Waiting for the fire.
It’s quite cold today down in the barn, the old storage shed and tool shop, I now call home and gym. More weather has come in, and this time it’s a bit colder. I curse myself once again for celebrating this climate. When the truth of the matter is that everywhere you go, there are downs and ups. It’s not the place, it’s the resident. Nowhere is perfect, if there is a true paradise that is not in danger of tornado, fire, tsunami, hurricane, etc, then I’m sure the super rich are doing an exceptional job of keeping it out of public knowledge, alongside a mass of other ‘need to know’ topics. But I digress. Peering out the cold single pain window into the grey wet gloom that is a Saturday looking extremely familiar to the previous month, I patiently wait for the fire to raise the temperature to an acceptable training level. Creating a decent atmosphere that will host the second of two short training sessions on the day. They were designed one week ago not specifically for peak physical condition, but mostly for psychological survival. Clouds and rain can be depressing, working out is always uplifting, and spreading the free joy throughout different periods of an uneventful day can prove therapeutic.
I was talking with a friend the other day regarding training, and I said “With all this rain, I’m getting plenty strong, that’s for sure. Upper body, core and stabilizer strength that is, my leg speed……I’m not so sure.” I went on to say that it doesn’t concern me, but it does at times. Almost all the data that is out there supports a technical pole vault model based on speed, and I just don’t have it anymore (you could argue, I never did, but changing such is even more difficult now). I hang onto the evidence that a few men over the years, just a few mind you, have been clocked at slower (less than 9m/s) speeds and taken some incredible jumps. These jumps are outliers. The result is most likely do to a splendid conservation of energy and high percentage of efficiency in its management throughout the jumps entirety. But this is not an invitation to start an ongoing debate on my blog or via email please, it’s just stuff I think about so save it for the message board. I have to become one of these outliers, and I will. I have an individual formula that will work. The odds are heavily against me regarding the matter, despite other issues, but maybe that is why I continue to press on through this madness, sometimes I wonder.
Seeing results around the country, and the knowledge of my friends competing and starting there outdoor seasons has made me a bit impatient to start my own. But looking at a broad picture full of goals and dreams, suddenly even April 14th seems too close. They have their thing, and I have mine. I have too keep reminding myself that I’m on the right path for me and my circumstances, and following the masses would be a grave error.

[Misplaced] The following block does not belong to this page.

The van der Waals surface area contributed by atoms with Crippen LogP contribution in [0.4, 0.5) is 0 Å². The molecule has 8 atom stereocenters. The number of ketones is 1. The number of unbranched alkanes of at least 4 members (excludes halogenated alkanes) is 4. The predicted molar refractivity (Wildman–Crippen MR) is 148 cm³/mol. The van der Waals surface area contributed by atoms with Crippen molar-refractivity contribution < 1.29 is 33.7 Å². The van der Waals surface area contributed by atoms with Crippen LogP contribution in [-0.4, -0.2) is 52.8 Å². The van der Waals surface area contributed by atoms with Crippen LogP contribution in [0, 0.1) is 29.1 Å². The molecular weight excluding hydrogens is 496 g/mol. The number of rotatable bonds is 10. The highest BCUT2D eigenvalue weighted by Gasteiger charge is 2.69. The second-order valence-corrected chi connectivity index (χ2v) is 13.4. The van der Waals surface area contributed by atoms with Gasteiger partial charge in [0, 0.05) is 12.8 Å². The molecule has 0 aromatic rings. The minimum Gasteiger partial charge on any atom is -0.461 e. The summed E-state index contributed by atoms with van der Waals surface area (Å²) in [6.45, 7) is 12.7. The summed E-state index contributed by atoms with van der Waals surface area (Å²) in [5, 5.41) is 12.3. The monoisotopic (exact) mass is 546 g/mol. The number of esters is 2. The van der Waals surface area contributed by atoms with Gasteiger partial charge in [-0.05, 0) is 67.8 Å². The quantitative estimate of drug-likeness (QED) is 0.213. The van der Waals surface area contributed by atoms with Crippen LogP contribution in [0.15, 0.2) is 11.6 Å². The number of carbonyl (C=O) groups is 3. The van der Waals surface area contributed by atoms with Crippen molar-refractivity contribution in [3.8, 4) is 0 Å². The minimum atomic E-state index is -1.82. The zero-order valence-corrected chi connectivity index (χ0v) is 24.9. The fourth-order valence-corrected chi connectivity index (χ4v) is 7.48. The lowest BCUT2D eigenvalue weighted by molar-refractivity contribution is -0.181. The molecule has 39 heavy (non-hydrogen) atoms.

I have officially had 3 vault sessions on the backyard setup now. That makes 3 vault practices outdoors and 5 total in 2012 (not counting competition). One of which (out back) I have already shared with you. The second was forced into the middle of a tiresome training cycle do too a supposed break in the weather, and after warm up and prep, I set foot on the runway for my first jump (from a full run of course) in a headwind, and the rain started. It was fairly light at first and since I had already gone through all that effort I figured I would be tough, and give it a shot. I managed to fully complete 1 out of a total of 8 attempts, and figured if I cut myself off, I had enough energy in the reserves to possibly come back the next day (also a chance at a weather break) and try again. So I did, session 3; the next day, after morning rain, the sun broke through and the wind was polite. I started jumping from a full run, sore and tired. I managed to clear one lonely bar of 17’1” and failed to turn upside down once after. I tried and tried until I found myself further and further away from a safe landing location in such a large mat, meanwhile my boring better judgment took over and that was the end of that practice. Believe it or not, there were more positive things to take away from the day than negative. Two examples of which; Item one being a few glimpses of what felt like decent speed through a tired pair of legs. Item two being that through fatigue, I still was forced to get on my second pole again, and unlike session one, this time I made it work, instead of having to swallow my pride and demote myself to save the workout.
These are small victories, but still victories in my mind. It is important to take away the positive from a session and not to dwell on the negative, promote the good habits and don’t destroy your ego through mass concern on the bad ones.